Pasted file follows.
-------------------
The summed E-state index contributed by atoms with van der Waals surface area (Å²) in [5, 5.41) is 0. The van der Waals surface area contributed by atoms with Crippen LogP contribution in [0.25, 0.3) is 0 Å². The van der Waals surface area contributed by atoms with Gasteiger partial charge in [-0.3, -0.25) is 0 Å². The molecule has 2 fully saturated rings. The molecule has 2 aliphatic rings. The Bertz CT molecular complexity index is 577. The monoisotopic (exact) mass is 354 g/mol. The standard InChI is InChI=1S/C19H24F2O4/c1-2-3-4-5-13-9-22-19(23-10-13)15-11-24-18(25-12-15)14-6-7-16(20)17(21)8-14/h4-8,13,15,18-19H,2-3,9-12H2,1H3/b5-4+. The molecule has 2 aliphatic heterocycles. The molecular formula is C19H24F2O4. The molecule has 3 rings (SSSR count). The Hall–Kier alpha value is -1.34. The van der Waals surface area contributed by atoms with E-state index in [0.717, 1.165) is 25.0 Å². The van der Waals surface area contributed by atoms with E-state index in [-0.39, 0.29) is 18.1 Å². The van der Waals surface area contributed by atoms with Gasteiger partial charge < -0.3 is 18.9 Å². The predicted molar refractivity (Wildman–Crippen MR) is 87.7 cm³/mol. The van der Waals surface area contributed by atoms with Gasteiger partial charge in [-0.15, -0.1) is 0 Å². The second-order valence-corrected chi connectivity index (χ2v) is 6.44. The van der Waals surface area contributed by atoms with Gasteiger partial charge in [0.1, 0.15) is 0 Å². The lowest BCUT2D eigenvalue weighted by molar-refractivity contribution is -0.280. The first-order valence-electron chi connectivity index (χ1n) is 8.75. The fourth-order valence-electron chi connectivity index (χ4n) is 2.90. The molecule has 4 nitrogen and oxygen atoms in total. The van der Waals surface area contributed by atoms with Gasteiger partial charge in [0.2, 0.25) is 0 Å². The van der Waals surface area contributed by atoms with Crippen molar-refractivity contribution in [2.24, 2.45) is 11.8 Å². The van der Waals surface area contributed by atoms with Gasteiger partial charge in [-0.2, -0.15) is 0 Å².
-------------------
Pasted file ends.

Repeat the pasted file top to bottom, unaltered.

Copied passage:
The summed E-state index contributed by atoms with van der Waals surface area (Å²) in [5, 5.41) is 0. The van der Waals surface area contributed by atoms with Crippen LogP contribution in [0.25, 0.3) is 0 Å². The van der Waals surface area contributed by atoms with Gasteiger partial charge in [-0.3, -0.25) is 0 Å². The molecule has 2 fully saturated rings. The molecule has 2 aliphatic rings. The Bertz CT molecular complexity index is 577. The monoisotopic (exact) mass is 354 g/mol. The standard InChI is InChI=1S/C19H24F2O4/c1-2-3-4-5-13-9-22-19(23-10-13)15-11-24-18(25-12-15)14-6-7-16(20)17(21)8-14/h4-8,13,15,18-19H,2-3,9-12H2,1H3/b5-4+. The molecule has 2 aliphatic heterocycles. The molecular formula is C19H24F2O4. The molecule has 3 rings (SSSR count). The Hall–Kier alpha value is -1.34. The van der Waals surface area contributed by atoms with E-state index in [0.717, 1.165) is 25.0 Å². The van der Waals surface area contributed by atoms with E-state index in [-0.39, 0.29) is 18.1 Å². The van der Waals surface area contributed by atoms with Gasteiger partial charge < -0.3 is 18.9 Å². The predicted molar refractivity (Wildman–Crippen MR) is 87.7 cm³/mol. The van der Waals surface area contributed by atoms with Gasteiger partial charge in [-0.15, -0.1) is 0 Å². The second-order valence-corrected chi connectivity index (χ2v) is 6.44. The van der Waals surface area contributed by atoms with Gasteiger partial charge in [0.1, 0.15) is 0 Å². The lowest BCUT2D eigenvalue weighted by molar-refractivity contribution is -0.280. The first-order valence-electron chi connectivity index (χ1n) is 8.75. The fourth-order valence-electron chi connectivity index (χ4n) is 2.90. The molecule has 4 nitrogen and oxygen atoms in total. The van der Waals surface area contributed by atoms with Gasteiger partial charge in [0.2, 0.25) is 0 Å². The van der Waals surface area contributed by atoms with Crippen molar-refractivity contribution in [2.24, 2.45) is 11.8 Å². The van der Waals surface area contributed by atoms with Gasteiger partial charge in [-0.2, -0.15) is 0 Å².